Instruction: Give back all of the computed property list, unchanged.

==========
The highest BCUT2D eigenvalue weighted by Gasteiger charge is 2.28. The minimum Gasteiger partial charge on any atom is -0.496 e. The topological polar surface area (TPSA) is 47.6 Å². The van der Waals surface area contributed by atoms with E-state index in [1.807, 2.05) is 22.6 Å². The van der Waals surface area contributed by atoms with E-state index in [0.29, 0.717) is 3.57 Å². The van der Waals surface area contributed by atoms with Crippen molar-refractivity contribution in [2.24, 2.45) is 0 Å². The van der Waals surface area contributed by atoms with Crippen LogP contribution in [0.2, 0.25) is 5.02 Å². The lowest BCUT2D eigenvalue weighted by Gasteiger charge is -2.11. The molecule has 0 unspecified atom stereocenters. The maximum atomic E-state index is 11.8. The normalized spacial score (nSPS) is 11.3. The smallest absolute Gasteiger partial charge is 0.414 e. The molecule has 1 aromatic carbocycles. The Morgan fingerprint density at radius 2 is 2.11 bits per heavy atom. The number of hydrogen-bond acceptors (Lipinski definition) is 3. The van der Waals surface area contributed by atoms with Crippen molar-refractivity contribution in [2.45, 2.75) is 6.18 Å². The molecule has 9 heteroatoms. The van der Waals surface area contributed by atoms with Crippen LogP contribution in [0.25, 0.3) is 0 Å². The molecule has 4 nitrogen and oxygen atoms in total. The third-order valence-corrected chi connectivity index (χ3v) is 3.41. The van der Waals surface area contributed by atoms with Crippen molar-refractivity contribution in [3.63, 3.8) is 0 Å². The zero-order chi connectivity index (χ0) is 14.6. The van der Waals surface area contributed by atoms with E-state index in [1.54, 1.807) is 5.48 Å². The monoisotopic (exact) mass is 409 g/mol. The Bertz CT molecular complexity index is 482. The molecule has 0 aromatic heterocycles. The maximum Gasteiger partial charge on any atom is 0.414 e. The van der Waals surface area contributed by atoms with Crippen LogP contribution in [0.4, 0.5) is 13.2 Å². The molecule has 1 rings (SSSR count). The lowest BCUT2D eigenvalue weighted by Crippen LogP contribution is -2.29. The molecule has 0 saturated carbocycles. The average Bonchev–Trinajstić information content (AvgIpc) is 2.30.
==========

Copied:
The highest BCUT2D eigenvalue weighted by Gasteiger charge is 2.28. The minimum Gasteiger partial charge on any atom is -0.496 e. The topological polar surface area (TPSA) is 47.6 Å². The van der Waals surface area contributed by atoms with E-state index in [1.807, 2.05) is 22.6 Å². The van der Waals surface area contributed by atoms with E-state index in [0.29, 0.717) is 3.57 Å². The van der Waals surface area contributed by atoms with Crippen molar-refractivity contribution in [2.24, 2.45) is 0 Å². The van der Waals surface area contributed by atoms with Crippen LogP contribution in [0.2, 0.25) is 5.02 Å². The lowest BCUT2D eigenvalue weighted by Gasteiger charge is -2.11. The molecule has 0 unspecified atom stereocenters. The maximum atomic E-state index is 11.8. The normalized spacial score (nSPS) is 11.3. The smallest absolute Gasteiger partial charge is 0.414 e. The molecule has 1 aromatic carbocycles. The Morgan fingerprint density at radius 2 is 2.11 bits per heavy atom. The number of hydrogen-bond acceptors (Lipinski definition) is 3. The van der Waals surface area contributed by atoms with Crippen molar-refractivity contribution in [2.45, 2.75) is 6.18 Å². The molecule has 9 heteroatoms. The van der Waals surface area contributed by atoms with Crippen LogP contribution in [0.25, 0.3) is 0 Å². The molecule has 4 nitrogen and oxygen atoms in total. The third-order valence-corrected chi connectivity index (χ3v) is 3.41. The van der Waals surface area contributed by atoms with Crippen molar-refractivity contribution in [3.63, 3.8) is 0 Å². The zero-order chi connectivity index (χ0) is 14.6. The van der Waals surface area contributed by atoms with E-state index in [1.54, 1.807) is 5.48 Å². The monoisotopic (exact) mass is 409 g/mol. The Bertz CT molecular complexity index is 482. The molecule has 0 aromatic heterocycles. The maximum Gasteiger partial charge on any atom is 0.414 e. The van der Waals surface area contributed by atoms with Crippen LogP contribution in [0.4, 0.5) is 13.2 Å². The molecule has 1 rings (SSSR count). The lowest BCUT2D eigenvalue weighted by Crippen LogP contribution is -2.29. The molecule has 0 saturated carbocycles. The average Bonchev–Trinajstić information content (AvgIpc) is 2.30.